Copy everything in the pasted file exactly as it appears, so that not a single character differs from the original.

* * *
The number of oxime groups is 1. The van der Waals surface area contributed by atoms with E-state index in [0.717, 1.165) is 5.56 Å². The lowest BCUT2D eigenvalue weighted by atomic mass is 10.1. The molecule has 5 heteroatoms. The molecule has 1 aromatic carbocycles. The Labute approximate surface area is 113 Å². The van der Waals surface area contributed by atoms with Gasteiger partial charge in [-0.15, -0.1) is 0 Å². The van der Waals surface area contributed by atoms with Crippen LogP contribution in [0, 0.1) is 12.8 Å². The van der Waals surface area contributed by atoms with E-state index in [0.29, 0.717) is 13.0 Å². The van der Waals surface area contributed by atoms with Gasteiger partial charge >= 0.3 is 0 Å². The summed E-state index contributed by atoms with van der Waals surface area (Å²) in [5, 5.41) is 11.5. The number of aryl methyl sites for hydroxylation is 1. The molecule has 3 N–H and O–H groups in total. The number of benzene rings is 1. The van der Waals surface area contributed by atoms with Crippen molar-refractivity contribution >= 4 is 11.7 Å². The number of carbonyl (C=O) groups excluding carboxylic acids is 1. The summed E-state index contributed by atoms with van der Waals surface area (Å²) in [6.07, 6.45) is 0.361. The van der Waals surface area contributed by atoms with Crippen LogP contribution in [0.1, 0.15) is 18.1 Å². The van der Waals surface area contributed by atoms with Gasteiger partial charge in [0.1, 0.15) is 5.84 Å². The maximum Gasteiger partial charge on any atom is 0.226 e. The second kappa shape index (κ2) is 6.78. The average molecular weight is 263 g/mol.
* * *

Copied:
The number of oxime groups is 1. The van der Waals surface area contributed by atoms with E-state index in [0.717, 1.165) is 5.56 Å². The lowest BCUT2D eigenvalue weighted by atomic mass is 10.1. The molecule has 5 heteroatoms. The molecule has 1 aromatic carbocycles. The Labute approximate surface area is 113 Å². The van der Waals surface area contributed by atoms with Gasteiger partial charge in [-0.15, -0.1) is 0 Å². The van der Waals surface area contributed by atoms with Crippen LogP contribution in [0, 0.1) is 12.8 Å². The van der Waals surface area contributed by atoms with E-state index in [0.29, 0.717) is 13.0 Å². The van der Waals surface area contributed by atoms with Gasteiger partial charge >= 0.3 is 0 Å². The summed E-state index contributed by atoms with van der Waals surface area (Å²) in [5, 5.41) is 11.5. The number of aryl methyl sites for hydroxylation is 1. The molecule has 3 N–H and O–H groups in total. The number of benzene rings is 1. The van der Waals surface area contributed by atoms with Crippen molar-refractivity contribution >= 4 is 11.7 Å². The number of carbonyl (C=O) groups excluding carboxylic acids is 1. The summed E-state index contributed by atoms with van der Waals surface area (Å²) in [6.07, 6.45) is 0.361. The van der Waals surface area contributed by atoms with Crippen LogP contribution in [0.1, 0.15) is 18.1 Å². The van der Waals surface area contributed by atoms with Gasteiger partial charge in [0.1, 0.15) is 5.84 Å². The maximum Gasteiger partial charge on any atom is 0.226 e. The second kappa shape index (κ2) is 6.78. The average molecular weight is 263 g/mol.